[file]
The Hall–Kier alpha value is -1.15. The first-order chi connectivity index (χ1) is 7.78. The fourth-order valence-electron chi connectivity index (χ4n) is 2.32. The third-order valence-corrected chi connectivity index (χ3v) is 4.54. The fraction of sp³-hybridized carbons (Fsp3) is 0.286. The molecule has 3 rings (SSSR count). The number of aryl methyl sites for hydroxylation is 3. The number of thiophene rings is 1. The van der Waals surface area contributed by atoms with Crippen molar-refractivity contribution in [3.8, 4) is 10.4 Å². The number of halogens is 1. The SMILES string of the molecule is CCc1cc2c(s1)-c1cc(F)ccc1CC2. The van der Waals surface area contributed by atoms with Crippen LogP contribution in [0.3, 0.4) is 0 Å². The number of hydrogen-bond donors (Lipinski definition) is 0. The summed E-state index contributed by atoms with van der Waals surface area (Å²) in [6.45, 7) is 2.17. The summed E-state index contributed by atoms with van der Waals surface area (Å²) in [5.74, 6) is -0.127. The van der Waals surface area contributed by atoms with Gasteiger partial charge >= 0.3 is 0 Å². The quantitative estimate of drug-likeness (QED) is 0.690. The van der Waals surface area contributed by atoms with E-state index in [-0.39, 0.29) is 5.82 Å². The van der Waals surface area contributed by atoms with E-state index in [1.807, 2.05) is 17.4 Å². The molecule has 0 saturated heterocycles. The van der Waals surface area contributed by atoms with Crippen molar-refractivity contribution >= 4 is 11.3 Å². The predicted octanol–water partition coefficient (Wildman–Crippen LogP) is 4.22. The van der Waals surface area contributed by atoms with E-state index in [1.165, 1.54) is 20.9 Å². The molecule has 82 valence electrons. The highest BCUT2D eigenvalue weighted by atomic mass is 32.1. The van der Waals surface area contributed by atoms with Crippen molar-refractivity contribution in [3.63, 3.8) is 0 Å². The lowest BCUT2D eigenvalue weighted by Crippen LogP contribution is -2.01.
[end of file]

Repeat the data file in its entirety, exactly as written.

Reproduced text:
The Hall–Kier alpha value is -1.15. The first-order chi connectivity index (χ1) is 7.78. The fourth-order valence-electron chi connectivity index (χ4n) is 2.32. The third-order valence-corrected chi connectivity index (χ3v) is 4.54. The fraction of sp³-hybridized carbons (Fsp3) is 0.286. The molecule has 3 rings (SSSR count). The number of aryl methyl sites for hydroxylation is 3. The number of thiophene rings is 1. The van der Waals surface area contributed by atoms with Crippen molar-refractivity contribution in [3.8, 4) is 10.4 Å². The number of halogens is 1. The SMILES string of the molecule is CCc1cc2c(s1)-c1cc(F)ccc1CC2. The van der Waals surface area contributed by atoms with Crippen LogP contribution in [0.3, 0.4) is 0 Å². The number of hydrogen-bond donors (Lipinski definition) is 0. The summed E-state index contributed by atoms with van der Waals surface area (Å²) in [6.45, 7) is 2.17. The summed E-state index contributed by atoms with van der Waals surface area (Å²) in [5.74, 6) is -0.127. The van der Waals surface area contributed by atoms with Gasteiger partial charge >= 0.3 is 0 Å². The quantitative estimate of drug-likeness (QED) is 0.690. The van der Waals surface area contributed by atoms with E-state index in [-0.39, 0.29) is 5.82 Å². The van der Waals surface area contributed by atoms with E-state index in [1.807, 2.05) is 17.4 Å². The molecule has 0 saturated heterocycles. The van der Waals surface area contributed by atoms with Crippen molar-refractivity contribution >= 4 is 11.3 Å². The predicted octanol–water partition coefficient (Wildman–Crippen LogP) is 4.22. The van der Waals surface area contributed by atoms with E-state index in [1.165, 1.54) is 20.9 Å². The molecule has 82 valence electrons. The highest BCUT2D eigenvalue weighted by atomic mass is 32.1. The van der Waals surface area contributed by atoms with Crippen molar-refractivity contribution in [3.63, 3.8) is 0 Å². The lowest BCUT2D eigenvalue weighted by Crippen LogP contribution is -2.01.